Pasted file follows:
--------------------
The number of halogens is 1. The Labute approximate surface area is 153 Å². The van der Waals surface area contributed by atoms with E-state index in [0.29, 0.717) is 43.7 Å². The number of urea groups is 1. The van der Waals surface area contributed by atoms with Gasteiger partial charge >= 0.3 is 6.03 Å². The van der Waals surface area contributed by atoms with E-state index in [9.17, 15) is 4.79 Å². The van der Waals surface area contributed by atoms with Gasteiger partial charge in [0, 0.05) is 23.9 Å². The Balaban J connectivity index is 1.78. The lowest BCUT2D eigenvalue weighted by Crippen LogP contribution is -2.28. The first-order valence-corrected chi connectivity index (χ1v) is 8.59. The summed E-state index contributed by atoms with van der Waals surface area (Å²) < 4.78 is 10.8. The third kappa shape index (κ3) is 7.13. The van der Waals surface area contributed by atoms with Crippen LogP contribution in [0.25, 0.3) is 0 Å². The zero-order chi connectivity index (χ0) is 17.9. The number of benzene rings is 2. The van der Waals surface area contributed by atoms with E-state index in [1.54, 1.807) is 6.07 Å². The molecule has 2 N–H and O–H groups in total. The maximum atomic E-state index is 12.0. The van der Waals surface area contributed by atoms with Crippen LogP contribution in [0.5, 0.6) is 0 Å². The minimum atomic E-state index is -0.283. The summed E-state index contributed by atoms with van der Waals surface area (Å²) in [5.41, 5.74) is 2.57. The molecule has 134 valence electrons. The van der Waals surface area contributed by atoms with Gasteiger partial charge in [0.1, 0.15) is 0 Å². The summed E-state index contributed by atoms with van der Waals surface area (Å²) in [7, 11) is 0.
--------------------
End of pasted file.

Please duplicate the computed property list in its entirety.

The number of halogens is 1. The Labute approximate surface area is 153 Å². The van der Waals surface area contributed by atoms with E-state index in [0.29, 0.717) is 43.7 Å². The number of urea groups is 1. The van der Waals surface area contributed by atoms with Gasteiger partial charge >= 0.3 is 6.03 Å². The van der Waals surface area contributed by atoms with E-state index in [9.17, 15) is 4.79 Å². The van der Waals surface area contributed by atoms with Gasteiger partial charge in [0, 0.05) is 23.9 Å². The Balaban J connectivity index is 1.78. The lowest BCUT2D eigenvalue weighted by Crippen LogP contribution is -2.28. The first-order valence-corrected chi connectivity index (χ1v) is 8.59. The summed E-state index contributed by atoms with van der Waals surface area (Å²) < 4.78 is 10.8. The third kappa shape index (κ3) is 7.13. The van der Waals surface area contributed by atoms with Crippen LogP contribution in [0.25, 0.3) is 0 Å². The zero-order chi connectivity index (χ0) is 17.9. The number of benzene rings is 2. The van der Waals surface area contributed by atoms with E-state index in [1.54, 1.807) is 6.07 Å². The molecule has 2 N–H and O–H groups in total. The maximum atomic E-state index is 12.0. The van der Waals surface area contributed by atoms with Crippen LogP contribution in [0.5, 0.6) is 0 Å². The minimum atomic E-state index is -0.283. The summed E-state index contributed by atoms with van der Waals surface area (Å²) in [5.41, 5.74) is 2.57. The molecule has 134 valence electrons. The van der Waals surface area contributed by atoms with Gasteiger partial charge in [0.1, 0.15) is 0 Å². The summed E-state index contributed by atoms with van der Waals surface area (Å²) in [7, 11) is 0.